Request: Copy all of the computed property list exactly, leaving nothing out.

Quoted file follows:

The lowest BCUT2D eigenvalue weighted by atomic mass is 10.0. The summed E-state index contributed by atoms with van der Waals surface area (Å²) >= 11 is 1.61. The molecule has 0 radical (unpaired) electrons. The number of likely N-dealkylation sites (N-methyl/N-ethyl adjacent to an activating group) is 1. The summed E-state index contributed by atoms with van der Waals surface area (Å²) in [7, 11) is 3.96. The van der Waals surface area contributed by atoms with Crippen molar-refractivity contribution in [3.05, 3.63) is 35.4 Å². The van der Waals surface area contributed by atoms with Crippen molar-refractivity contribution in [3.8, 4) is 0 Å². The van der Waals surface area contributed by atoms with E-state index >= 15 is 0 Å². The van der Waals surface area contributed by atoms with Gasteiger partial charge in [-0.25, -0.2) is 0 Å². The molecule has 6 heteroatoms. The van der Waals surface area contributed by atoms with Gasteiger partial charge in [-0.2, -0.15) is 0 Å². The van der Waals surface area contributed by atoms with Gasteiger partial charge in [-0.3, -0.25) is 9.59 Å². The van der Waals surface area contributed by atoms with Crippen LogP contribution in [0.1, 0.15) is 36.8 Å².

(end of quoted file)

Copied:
The lowest BCUT2D eigenvalue weighted by atomic mass is 10.0. The summed E-state index contributed by atoms with van der Waals surface area (Å²) >= 11 is 1.61. The molecule has 0 radical (unpaired) electrons. The number of likely N-dealkylation sites (N-methyl/N-ethyl adjacent to an activating group) is 1. The summed E-state index contributed by atoms with van der Waals surface area (Å²) in [7, 11) is 3.96. The van der Waals surface area contributed by atoms with Crippen molar-refractivity contribution in [3.05, 3.63) is 35.4 Å². The van der Waals surface area contributed by atoms with Crippen molar-refractivity contribution in [3.8, 4) is 0 Å². The van der Waals surface area contributed by atoms with E-state index >= 15 is 0 Å². The van der Waals surface area contributed by atoms with Gasteiger partial charge in [-0.25, -0.2) is 0 Å². The molecule has 6 heteroatoms. The van der Waals surface area contributed by atoms with Gasteiger partial charge in [-0.2, -0.15) is 0 Å². The van der Waals surface area contributed by atoms with Gasteiger partial charge in [-0.3, -0.25) is 9.59 Å². The van der Waals surface area contributed by atoms with Crippen LogP contribution in [0.1, 0.15) is 36.8 Å².